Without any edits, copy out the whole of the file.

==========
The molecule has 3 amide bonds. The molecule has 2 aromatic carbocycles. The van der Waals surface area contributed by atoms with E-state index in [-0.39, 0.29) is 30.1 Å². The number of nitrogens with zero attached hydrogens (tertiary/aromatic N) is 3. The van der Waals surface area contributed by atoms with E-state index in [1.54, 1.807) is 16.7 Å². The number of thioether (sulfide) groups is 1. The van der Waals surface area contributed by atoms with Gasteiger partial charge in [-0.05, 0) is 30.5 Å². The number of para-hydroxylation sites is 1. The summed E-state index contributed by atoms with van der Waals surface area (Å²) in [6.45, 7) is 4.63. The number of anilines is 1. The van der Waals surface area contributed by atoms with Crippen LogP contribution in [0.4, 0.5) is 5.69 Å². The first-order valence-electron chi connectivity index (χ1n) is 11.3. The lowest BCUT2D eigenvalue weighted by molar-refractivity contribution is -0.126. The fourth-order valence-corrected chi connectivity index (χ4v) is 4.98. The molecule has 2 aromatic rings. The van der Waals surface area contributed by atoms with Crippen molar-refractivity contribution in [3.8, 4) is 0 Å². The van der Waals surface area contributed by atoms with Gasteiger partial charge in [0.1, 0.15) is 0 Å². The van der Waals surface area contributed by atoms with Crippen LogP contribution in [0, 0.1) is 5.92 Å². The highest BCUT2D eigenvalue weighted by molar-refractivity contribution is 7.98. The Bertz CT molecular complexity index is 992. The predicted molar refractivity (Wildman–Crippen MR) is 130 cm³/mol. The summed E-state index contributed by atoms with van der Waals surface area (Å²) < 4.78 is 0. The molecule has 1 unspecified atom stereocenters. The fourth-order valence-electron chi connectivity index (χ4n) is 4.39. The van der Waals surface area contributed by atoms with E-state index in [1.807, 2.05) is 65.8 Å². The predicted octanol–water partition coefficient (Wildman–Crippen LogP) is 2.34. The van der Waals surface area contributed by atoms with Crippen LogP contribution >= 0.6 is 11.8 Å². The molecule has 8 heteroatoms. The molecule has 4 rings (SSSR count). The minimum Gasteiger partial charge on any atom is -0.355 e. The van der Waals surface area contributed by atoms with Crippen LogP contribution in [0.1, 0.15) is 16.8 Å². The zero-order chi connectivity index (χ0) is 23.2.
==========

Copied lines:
The molecule has 3 amide bonds. The molecule has 2 aromatic carbocycles. The van der Waals surface area contributed by atoms with E-state index in [-0.39, 0.29) is 30.1 Å². The number of nitrogens with zero attached hydrogens (tertiary/aromatic N) is 3. The van der Waals surface area contributed by atoms with E-state index in [1.54, 1.807) is 16.7 Å². The number of thioether (sulfide) groups is 1. The van der Waals surface area contributed by atoms with Gasteiger partial charge in [-0.05, 0) is 30.5 Å². The number of para-hydroxylation sites is 1. The summed E-state index contributed by atoms with van der Waals surface area (Å²) in [6.45, 7) is 4.63. The number of anilines is 1. The van der Waals surface area contributed by atoms with Crippen LogP contribution in [0.4, 0.5) is 5.69 Å². The first-order valence-electron chi connectivity index (χ1n) is 11.3. The lowest BCUT2D eigenvalue weighted by molar-refractivity contribution is -0.126. The fourth-order valence-corrected chi connectivity index (χ4v) is 4.98. The molecule has 2 aromatic rings. The van der Waals surface area contributed by atoms with Crippen molar-refractivity contribution in [3.8, 4) is 0 Å². The van der Waals surface area contributed by atoms with Gasteiger partial charge in [0.1, 0.15) is 0 Å². The van der Waals surface area contributed by atoms with Crippen LogP contribution in [0, 0.1) is 5.92 Å². The highest BCUT2D eigenvalue weighted by molar-refractivity contribution is 7.98. The Bertz CT molecular complexity index is 992. The predicted molar refractivity (Wildman–Crippen MR) is 130 cm³/mol. The summed E-state index contributed by atoms with van der Waals surface area (Å²) < 4.78 is 0. The molecule has 1 unspecified atom stereocenters. The fourth-order valence-electron chi connectivity index (χ4n) is 4.39. The van der Waals surface area contributed by atoms with E-state index in [1.807, 2.05) is 65.8 Å². The predicted octanol–water partition coefficient (Wildman–Crippen LogP) is 2.34. The van der Waals surface area contributed by atoms with Crippen LogP contribution >= 0.6 is 11.8 Å². The molecule has 8 heteroatoms. The molecule has 4 rings (SSSR count). The minimum Gasteiger partial charge on any atom is -0.355 e. The van der Waals surface area contributed by atoms with Crippen LogP contribution in [0.1, 0.15) is 16.8 Å². The zero-order chi connectivity index (χ0) is 23.2.